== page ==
A financial services
website that doesn’t cost your sanity
How a global financial services company added value to its websites beyond compliance
BUT WHY SETTLE?
If you’ve visited one of the world’s great old cities, chances are you didn’t do much digging for sewer lines, power cables, or water mains. If you did, you’d see that it’s a hot mess down there, with generations of different systems somehow patched together, yet somehow getting things done.
This was the situation a global financial services company found itself in with its customer identity and access management systems (CIAM). The company’s growth over the years had created a crazy quilt of different systems which, though working, were starting to affect the customer experience. To wit: its websites.
Each geography had its own site with its own account registration process and authentication technology; each looked different, and sometimes required different sets of credentials for different digital channels. Adding to the complexity: local regulations for managing customer profiles and preferences (hint: they were different).
The lack of website consistency was, in a word, onerous -- both to customers and company. With a cluster of patched-together inefficiencies like this, how could the company continue to build a global brand?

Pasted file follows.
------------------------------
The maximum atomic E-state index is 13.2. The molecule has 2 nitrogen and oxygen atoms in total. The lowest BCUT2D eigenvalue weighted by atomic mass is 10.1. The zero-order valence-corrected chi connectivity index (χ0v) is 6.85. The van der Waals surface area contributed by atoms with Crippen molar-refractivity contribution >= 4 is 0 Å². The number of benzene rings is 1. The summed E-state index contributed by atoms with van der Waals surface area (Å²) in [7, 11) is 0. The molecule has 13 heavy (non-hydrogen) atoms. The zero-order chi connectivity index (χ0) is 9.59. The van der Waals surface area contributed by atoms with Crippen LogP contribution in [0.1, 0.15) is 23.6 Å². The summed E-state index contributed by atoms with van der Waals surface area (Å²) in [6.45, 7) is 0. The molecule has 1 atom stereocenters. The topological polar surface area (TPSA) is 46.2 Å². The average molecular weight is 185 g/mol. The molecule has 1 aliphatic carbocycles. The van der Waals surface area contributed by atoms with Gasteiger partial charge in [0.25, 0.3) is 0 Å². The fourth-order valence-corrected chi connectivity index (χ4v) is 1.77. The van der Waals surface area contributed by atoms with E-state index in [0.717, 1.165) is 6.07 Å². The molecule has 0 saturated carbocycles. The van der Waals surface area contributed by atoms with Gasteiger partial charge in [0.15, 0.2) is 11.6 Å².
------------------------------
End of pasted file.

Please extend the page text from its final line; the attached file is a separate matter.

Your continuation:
It was time to create a simple, secure, and unified experience -- not just to bring the customer experience up to snuff, or to meet risk management or compliance. No. An effective CIAM system could add value to the business, too. If the company’s business units shared access to customer information, then a customer could easily add a new policy without having to start an entirely new origination and underwriting process. And if different subsidiaries shared a single login and authentication system—instead of each building their own—they’d save both time and money. Win, win, win. And cue Deloitte.
SIMPLE IS NEVER EASY. BUT IT SURE MAKES CUSTOMERS HAPPY.
The company went live with its pilot in three countries in just three weeks, with participants offering their clients a dramatically streamlined customer experience.
The pilot’s success has attracted other business units eager for a more modern, stable, and cost-effective take on CIAM as a service -- one that maintains a relevant, authentic customer experience. To that end, the company has already used CIAM services to replace multiple legacy platforms, with an additional 70+ websites transitioning by the end of 2022 – both providing customers with two-factor authentication and satisfying regulatory requirements.
Do these challenges sound familiar?
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